With temperatures and the number of motorcyclists on the roads rising, Pennsylvania wants to remind drivers to share the roads with Motorcycle Safety Awareness Month.
Most motorcyclists agree that the biggest problem is being seen.
“Two or three times, cars just pull out right in front of me, and people are sitting there looking at you. What do you do? I’ve had a couple experiences in the last couple months [like] that,” said Tony Nery, a motorcyclist from Chambersburg.
Motorcycle enthusiast Nery said responsibility is also on riders to not put themselves or other drivers in dangerous situations.
“Tractor trailers don’t always see you. You have distracted drivers out there [with] cell phones and such. They just simply aren’t looking. They don’t see the bike and its smaller profile. All too often, it ends pretty tragically for motorcyclists,” said Mike Harbaugh, M&S Harley Davidson in Chambersburg.
According to the Pennsylvania Department of Motor Vehicles, there were over 3,000 crashes involving motorcycles on Pennsylvania roadways in 2016, resulting in 192 fatalities. The state hopes more awareness will decrease those numbers drastically.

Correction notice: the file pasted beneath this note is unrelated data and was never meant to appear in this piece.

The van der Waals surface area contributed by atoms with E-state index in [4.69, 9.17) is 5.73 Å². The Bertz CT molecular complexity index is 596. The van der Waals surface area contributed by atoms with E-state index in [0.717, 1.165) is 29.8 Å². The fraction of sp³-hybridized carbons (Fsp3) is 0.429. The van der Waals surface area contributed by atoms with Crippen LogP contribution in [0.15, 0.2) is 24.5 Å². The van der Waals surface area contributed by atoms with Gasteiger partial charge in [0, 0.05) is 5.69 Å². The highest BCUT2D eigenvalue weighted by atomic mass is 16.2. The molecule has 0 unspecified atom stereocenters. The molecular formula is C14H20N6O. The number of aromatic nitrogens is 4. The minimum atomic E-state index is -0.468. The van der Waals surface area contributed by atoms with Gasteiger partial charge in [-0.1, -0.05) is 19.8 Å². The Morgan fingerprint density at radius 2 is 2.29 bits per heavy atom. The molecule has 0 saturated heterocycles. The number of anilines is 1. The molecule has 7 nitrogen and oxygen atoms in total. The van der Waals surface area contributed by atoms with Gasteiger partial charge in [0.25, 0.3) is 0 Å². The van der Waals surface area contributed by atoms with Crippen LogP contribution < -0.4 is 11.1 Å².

“It all depends on how you drive yourself and how you ride your bike. [If] you go out, [act like] a goof ball and ride like you’re a maniac, then you’re definitely not going to be safe,” said Nery.
Motorcyclists agree that taking the roads less traveled and riding in groups helps prevent getting caught in a blind spot or getting into an accident. Awareness months, such as this one, are also a plus.
“I think bringing attention to it for a whole month kind of gives everybody else an idea to look twice [and] save a life. [We hope it will continue] not for one month, but all the other 11 months as well,” said Harbaugh.
If you are a Pennsylvania motorcyclist, the state is offering free safe-riding-skills courses. You can enroll on their website.